Elite #3 Charlie Telesco
Updated: Apr 21
Charlie Telesco Perhaps no one in the history of Diablo had more of an impact on the pulse of the club during their run than Charlie Telesco. Charlie came to us in his early 20's. I had been trying to recruit him for a time. I ran in to him at APF Senior Nationals where he had just bombed in the squat with 633. A teenage girl from Rick Hussey's Big Iron Gym had just squatted the same weight. I approached Charlie and asked if he was finally ready to make the 1.5 hour drive to Diablo. He was and the rest is history.
During Charlie's first year I grouped him with Steve Flaming, Jeff Irion and a few others. This group soon began to refer to themselves as "Team V." If I tell that whole story I won't have room for anything else. Let's just leave it at the "V" was the initial of a guy who stalked Diablo online and was quite the character. Steve was on his way to Elite or had already made it. Regardless, let's just say his personality was already developed. Jeff was young and green like Charlie. Team V flourished in the mid era madness that was Diablo. I saw a unique potential in Charlie so I soon pulled him from that group and placed him in the main group...the “experimental" group. Here he went from a best total of 1600 ish to 2400 in under two years.
Monday was a combination of DE bench day and shirt work. On these days we never handled less than 650 and we did this for 5-8 doubles. We pulled every Tuesday...in every manner possible. Thursday we would do hours of lats and triceps. Saturday was DE SQ day and we always "worked up." I don't think there was a Saturday for several years where we didn't have at least 800 on our backs at some point during the sets. We did tons of accessory work on all the training days. Our group had a rule...if the weight on the bar was raised everyone had to take the weight. No exceptions. These were grueling years of training where everyday we were seemingly trying to kill each other. All of us were close to or chasing 1000 sq, 700 bench and 700 deadlift.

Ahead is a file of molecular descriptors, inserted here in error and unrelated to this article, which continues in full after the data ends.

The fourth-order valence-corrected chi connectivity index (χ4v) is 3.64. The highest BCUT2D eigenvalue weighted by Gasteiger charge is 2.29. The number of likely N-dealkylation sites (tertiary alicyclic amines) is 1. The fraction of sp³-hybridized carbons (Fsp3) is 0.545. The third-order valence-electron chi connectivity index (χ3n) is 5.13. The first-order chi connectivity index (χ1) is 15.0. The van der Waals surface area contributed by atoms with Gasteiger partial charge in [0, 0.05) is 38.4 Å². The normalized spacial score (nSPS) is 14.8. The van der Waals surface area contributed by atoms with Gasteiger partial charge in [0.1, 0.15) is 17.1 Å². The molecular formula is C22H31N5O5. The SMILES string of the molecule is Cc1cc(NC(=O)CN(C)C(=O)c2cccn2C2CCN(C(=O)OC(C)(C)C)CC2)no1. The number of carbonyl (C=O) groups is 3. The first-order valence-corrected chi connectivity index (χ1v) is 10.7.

Charlie liked to always push the pace and make life even worse for us. I vividly recall one DE squat day where we had decided to take a deload week and use just 4 plates (425) on the safety squat bar. The idea was we were all so fried that getting in some work with no bands and chains and a reasonable amount of volume would help us get back on track and feeling better. We were supposed to stop at 8 sets. Charlie decided to do 9 so I decided to do 10 and it was on. The other two guys in our group, Dayan Neely and Dalen Randa stopped at 12, refusing to give in to the madness as we had specifically decided on deloading. We chased each other to over 25 sets, neither wanting to give in. At one point Charlie yells at me, "Why won't you die old man?" To this day I still laugh thinking about that. I don't think he just wanted to get thru the training, I think in that moment he actually meant it.
To me that day personified Charlie's run with the club. Always more, always pushing, always challenging. Searching for the boundaries and then trying to run head first thru any barrier. His time in the sport, or specifically that time with the main group he self described as "more of a sprint than a marathon." The young man who entered Diablo was unrecognizable in every possible way a few short years later. From recent college graduate to grizzled national level contender in a span of just 3-4 years. Now 7 years retired from the sport Charlie leaves a legacy of a 975 squat, 683 bench and a 733 deadlift. World class numbers by someone who by force of will became a world class competitor, lifter and teammate.